In physoclist fishes, i.e. in fish in which the embryonic connection of the swimbladder to the esophagus is lost during early development, the swimbladder is filled with gas molecules by diffusion from the blood and from swimbladder gas gland cells [1]. To generate the required high gas partial pressures to drive diffusion gas gland cells in the swimbladder epithelium secrete acid into the blood, switching on the Root effect [2,3,4,5,6]. The resulting initial increase in oxygen partial pressure, the so called single concentrating effect [7], is then in a second step multiplied by countercurrent concentration in the rete mirabile of the swimbladder [6,7,8,9]. The rete has been considered to function by passive diffusion and hydraulic (osmotic) transport [10,11,12], although Steen [13] suggested that lactate may be transported from the venous to the arterial side in the rete mirabile of the European eel. A re-assessment of lactate and water movements in the rete by measurement of hemoglobin and of metabolite concentrations in blood samples collected anterior and posterior to the rete mirabile of the European eel revealed a significant back-diffusion of lactate from venous capillaries to the arterial side, but no significant osmotic gradient and no water movement was detected [14]. This would require presence of lactate transport proteins in the rete, i.e. presence of monocarboxylate carrier proteins [15]. Including the back-diffusion of solutes in the rete and the salting-out effect, i.e. the reduction of gas solubility with increasing solute concentration in blood [16], in model calculations revealed that the back-diffusion of solutes even enhances the countercurrent concentrating capacity of a rete [17]. The possible presence of transport proteins in rete mirabile membranes, indicated by the recorded lactate movements in the rete, therefore could significantly support the countercurrent concentrating ability of the rete and thus enhance the capacity of the rete to generate elevated gas partial pressures. This would imply that the rete mirabile is not just a passive exchanger, and the countercurrent concentrating ability of the rete could not only be modified by changing the surface area of the capillaries, but also by modifying the expression of transport proteins in rete capillaries.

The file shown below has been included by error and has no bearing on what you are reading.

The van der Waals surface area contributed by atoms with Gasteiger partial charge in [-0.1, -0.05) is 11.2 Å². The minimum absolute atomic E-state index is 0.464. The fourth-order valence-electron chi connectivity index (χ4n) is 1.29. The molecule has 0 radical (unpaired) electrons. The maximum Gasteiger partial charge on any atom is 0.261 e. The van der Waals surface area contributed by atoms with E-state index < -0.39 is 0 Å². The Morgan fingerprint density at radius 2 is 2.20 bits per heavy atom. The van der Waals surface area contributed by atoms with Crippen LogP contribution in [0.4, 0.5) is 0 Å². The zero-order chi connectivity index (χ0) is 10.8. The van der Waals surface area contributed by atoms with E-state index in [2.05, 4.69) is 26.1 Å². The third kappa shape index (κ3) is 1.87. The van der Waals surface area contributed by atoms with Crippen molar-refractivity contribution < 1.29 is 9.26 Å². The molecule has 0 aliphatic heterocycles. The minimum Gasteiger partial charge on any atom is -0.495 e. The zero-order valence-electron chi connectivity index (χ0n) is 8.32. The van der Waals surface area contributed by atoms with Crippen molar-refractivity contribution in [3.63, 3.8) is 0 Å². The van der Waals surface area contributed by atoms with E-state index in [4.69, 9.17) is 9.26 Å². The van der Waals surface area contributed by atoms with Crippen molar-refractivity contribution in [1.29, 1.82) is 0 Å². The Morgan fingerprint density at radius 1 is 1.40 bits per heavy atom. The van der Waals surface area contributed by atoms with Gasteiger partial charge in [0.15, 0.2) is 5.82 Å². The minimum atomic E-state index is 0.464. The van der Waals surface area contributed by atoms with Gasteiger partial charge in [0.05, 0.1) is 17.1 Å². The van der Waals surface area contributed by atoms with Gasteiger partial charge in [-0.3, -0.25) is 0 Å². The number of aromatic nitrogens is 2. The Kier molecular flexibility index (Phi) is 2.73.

In many fish, the arterial capillaries of the rete mirabile are in intimate contact with the gas gland cells and in close proximity to the venous capillaries of the rete mirabile [18, 19]. Thus, collection of arterial and venous blood samples at the swimbladder side of the rete is difficult without contamination by the secretory activity of gas gland cells. In Anguillidae, such as the European eel, however, the two retia mirabilia of the swimbladder are bipolar and clearly separated from the gas gland cells. Therefore, blood samples can be collected at the arterial entrance and exit of the rete, and at the venous entrance and exit of the rete. For this reason, the eel has become a model species for the analysis of swimbladder physiology [13, 20, 21]. In the eel, each rete consists of about 30,000 to 40,000 arterial capillaries, which on the swimbladder pole of the retia give raise to two or three larger arterial vessels supplying the swimbladder epithelium, consisting of gas gland cells. From there the venous blood returns in two or three larger veins to the retia mirabilia, forming 20,000 to 30,000 venous capillaries, running parallel to the arterial capillaries with a diffusion distance of about 2 μm [22, 23].